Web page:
Have you ever heard of the novel Stoner, by John Williams? Chances are you haven’t. I stumbled across it in law school while reading a blog, bought it on an impulse, and ever since it has been my favorite novel.* I reread it this fall, for the third time, and it was just as brilliantly beautiful and moving as it was the first time.
Stoner is about a man, William Stoner, who lives an unremarkable life. He grew up on a farm in Missouri, where his parents, beaten-down and numb from years of hard labor, had little to offer him. Perhaps recognizing this, Stoner’s father finds a way to send him off to college, where Stoner discovers literature and eventually becomes a teacher. As the years pass, he marries the wrong woman, has an affair, develops an intense feud with the dean of the English department, publishes one esoteric scholarly work, and eventually dies without much distinction or fanfare.
The plainness of Stoner (the man) which I’ve just described is true to the tone of the story. Indeed, this is how the novel begins:
William Stoner entered the University of Missouri as a freshman in the year 1910. Eight years later, during the height of World War I, he received his Doctor of Philosophy degree and accepted an instructorship at the same University, where he taught until his death in 1956. He did not rise above the rank of assistant professor, and few students remembered him with any sharpness after they had taken his courses. When he died his colleagues made a memorial contribution of a medieval manuscript to the University library. This manuscript may still be found in the Rare Books Collection, bearing the inscription: “Presented to the Library of the University of Missouri, in memory of William Stoner, Department of English. By his colleagues.”
These first lines, almost a disclaimer to the reader, are sly because of their boldness. ‘The protagonist is sort of a nobody,’ it says. And yet this beginning serves as an invitation, for Stoner is a book written in the belief that ordinary, seemingly non-descript lives can in fact be the most interesting and beautiful lives, if they are told with depth and love. (This is another way of saying, at the risk of sounding trite, that everyone’s story is worth telling. Perhaps better to say that everyone’s story, if told well, is worth telling.) Marilynne Robinson, in her recent collection of essays titled When I Was a Child I Read Books, writes that “when I see a man or woman alone, he or she looks mysterious to me, which is only to say that for a moment I see another human being clearly.” In Stoner, the protagonist is surely alone, brilliantly and desperately alone, and Williams, because he is a superb writer, allows us to see him clearly.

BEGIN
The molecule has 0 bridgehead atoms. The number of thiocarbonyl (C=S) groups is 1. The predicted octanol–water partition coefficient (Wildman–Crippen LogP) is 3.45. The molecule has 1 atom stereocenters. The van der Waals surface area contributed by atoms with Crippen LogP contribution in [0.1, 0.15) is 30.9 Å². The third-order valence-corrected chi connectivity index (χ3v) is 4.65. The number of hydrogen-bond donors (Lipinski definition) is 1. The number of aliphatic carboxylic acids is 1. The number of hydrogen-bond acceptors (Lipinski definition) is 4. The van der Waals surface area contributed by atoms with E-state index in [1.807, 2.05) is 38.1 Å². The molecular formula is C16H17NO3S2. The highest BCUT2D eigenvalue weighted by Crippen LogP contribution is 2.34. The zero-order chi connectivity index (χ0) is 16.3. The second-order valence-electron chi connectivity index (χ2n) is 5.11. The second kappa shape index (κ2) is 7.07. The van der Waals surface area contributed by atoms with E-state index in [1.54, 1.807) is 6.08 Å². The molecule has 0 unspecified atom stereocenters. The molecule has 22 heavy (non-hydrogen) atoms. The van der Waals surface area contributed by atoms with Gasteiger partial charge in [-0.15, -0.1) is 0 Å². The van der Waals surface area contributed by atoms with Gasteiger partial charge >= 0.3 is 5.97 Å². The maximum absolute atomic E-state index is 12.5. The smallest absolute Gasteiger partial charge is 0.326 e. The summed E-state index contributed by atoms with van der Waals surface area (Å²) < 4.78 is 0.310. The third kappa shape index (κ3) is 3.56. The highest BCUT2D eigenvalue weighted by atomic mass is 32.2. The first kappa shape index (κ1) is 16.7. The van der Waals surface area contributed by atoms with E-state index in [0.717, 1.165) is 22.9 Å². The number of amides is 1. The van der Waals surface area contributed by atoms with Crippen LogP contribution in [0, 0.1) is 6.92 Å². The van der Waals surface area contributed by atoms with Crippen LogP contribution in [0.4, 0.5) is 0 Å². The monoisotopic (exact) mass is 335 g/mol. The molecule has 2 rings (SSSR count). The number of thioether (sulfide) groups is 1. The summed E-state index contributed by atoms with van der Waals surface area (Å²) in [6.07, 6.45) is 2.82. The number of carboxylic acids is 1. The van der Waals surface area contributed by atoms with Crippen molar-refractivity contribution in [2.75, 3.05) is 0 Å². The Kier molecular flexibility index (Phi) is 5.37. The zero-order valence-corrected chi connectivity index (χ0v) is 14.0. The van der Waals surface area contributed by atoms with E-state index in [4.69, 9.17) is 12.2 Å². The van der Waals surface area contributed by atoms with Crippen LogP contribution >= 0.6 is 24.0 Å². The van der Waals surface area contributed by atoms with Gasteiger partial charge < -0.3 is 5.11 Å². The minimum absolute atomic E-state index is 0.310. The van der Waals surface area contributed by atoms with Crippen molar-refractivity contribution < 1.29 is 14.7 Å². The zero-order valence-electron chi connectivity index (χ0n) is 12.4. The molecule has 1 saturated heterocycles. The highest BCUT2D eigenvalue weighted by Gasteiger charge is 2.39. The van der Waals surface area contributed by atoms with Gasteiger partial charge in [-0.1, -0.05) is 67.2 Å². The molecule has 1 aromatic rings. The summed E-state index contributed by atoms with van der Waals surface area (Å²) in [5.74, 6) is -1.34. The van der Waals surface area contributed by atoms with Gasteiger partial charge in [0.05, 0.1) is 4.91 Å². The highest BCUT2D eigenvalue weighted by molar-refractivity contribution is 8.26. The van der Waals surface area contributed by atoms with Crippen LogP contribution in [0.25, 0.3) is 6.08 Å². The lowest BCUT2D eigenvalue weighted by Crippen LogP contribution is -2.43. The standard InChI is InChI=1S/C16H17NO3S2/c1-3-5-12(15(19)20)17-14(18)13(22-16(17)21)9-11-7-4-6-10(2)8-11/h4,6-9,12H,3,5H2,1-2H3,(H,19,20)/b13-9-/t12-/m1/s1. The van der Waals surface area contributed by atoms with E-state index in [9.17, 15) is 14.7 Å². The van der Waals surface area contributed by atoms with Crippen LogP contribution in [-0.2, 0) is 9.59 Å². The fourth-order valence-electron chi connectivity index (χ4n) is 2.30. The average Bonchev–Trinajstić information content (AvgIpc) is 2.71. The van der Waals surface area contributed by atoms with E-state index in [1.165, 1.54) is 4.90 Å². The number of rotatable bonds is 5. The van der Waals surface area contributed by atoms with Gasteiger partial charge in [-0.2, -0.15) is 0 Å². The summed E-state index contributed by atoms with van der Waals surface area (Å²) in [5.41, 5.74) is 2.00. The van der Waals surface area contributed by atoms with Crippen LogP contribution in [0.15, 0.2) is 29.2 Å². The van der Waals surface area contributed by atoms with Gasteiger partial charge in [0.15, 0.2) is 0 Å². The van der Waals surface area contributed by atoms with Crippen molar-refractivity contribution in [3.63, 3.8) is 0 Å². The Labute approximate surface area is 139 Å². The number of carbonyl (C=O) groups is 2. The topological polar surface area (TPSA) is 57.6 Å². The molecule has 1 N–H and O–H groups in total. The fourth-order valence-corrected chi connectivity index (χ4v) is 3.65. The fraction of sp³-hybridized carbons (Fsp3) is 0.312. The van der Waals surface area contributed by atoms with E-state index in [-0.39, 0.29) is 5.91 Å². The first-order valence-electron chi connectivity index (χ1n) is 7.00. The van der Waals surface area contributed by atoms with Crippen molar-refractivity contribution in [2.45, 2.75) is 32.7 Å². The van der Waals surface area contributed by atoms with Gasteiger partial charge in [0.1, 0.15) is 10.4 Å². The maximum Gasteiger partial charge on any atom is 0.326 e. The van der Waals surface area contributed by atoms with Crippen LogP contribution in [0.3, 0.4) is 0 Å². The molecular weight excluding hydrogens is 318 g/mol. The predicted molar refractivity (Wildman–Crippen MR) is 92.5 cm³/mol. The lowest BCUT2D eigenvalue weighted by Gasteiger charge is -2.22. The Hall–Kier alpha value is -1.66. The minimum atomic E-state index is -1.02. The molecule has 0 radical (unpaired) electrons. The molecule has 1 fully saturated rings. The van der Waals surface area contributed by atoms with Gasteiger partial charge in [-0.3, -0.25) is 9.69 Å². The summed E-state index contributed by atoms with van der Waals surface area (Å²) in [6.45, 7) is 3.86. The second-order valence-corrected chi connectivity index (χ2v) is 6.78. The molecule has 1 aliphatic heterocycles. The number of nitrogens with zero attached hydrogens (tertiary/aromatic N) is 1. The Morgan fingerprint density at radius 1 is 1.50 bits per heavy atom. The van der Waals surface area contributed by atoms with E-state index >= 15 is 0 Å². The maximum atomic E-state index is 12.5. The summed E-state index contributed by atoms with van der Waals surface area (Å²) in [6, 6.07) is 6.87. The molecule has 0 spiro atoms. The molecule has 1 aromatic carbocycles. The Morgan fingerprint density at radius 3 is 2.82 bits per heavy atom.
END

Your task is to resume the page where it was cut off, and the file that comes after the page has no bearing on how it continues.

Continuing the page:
Now, about Williams’ writing. The opening passage reflects his style, which is spare and crystalline (“jewel-like,” as one critic puts it). There is never a wasted word, yet passages burn with truth and create the effect in the reader of “of knowing something through words that could not be put in words.” Take this passage, in which Stoner discovers that he is finally coming into his own as a teacher:
The love of literature, of language, of the mystery of the mind and heart showing themselves in the minute, strange, and unexpected combinations of letters and words, in the blackest and coldest print—the love which he had hidden as if it were illicit and dangerous, he began to display, tentatively at first, and then boldly, and then proudly.
Or Williams’ simple description of Stoner’s wife when he first sees her: “In her white dress she was like a cold light coming into the room.” The rhythm of those words, the interaction between “white dress” and “cold light,” are perfect. The image, simple and beautiful and perhaps a little foreboding, is bright and clear, with no wasted motion. (I should add that Stoner’s wife is the book’s weak point; she is vindictive and wraith-like, and Stoner’s stoic endurance of her increasingly nefarious behavior becomes tedious as the story progresses. The novel is not perfect.)
One of my favorite scenes (I wrote about it here) takes place early in the novel, when Stoner is a young undergraduate. Still planning to return to his parents’ farm, he has not yet discovered his calling to be a teacher. He is sitting in a sophomore English survey class, taught by an eccentric old professor (whom Stoner will come to mirror) named Archer Sloane. Sloane is reading aloud Shakespeare’s Sonnet 73. Suddenly, something changes in Stoner. He looks around him at his classmates: “light slanted in the windows and settled upon the faces of his fellow students, so that the illumination seemed to come from within them and go out against a dimness; a student blinked, and a thin shadow fell upon a cheek whose down had caught the sunlight.” After finishing his recitation, Sloane asks Stoner what the sonnet means to him. Stoner is paralyzed, unable to speak. His hands grip the tabletop until his knuckles turn white. He has discovered something that he suddenly knows to be true: the power of words, which will become a love of books and literature. Stoner in this moment reminds me of myself reading Stoner for the very first time, in the moment when I realized that I’d discovered my favorite book of all time.
* As it happens, Stoner is more than just my favorite novel. One day during our first year of law school, I was reading Stoner in the law school library when Carolyn walked past. She’d been studying, of course—she tended to do that a lot more than I did, at least at the beginning of law school—and was amazed to find me reading something that wasn’t a law book. We struck up a chat (we weren’t yet dating at the time), and I ended up lending the book to Carolyn to read. She did, and she loved it, and we spent hours talking about it. It was one of the things that brought us together.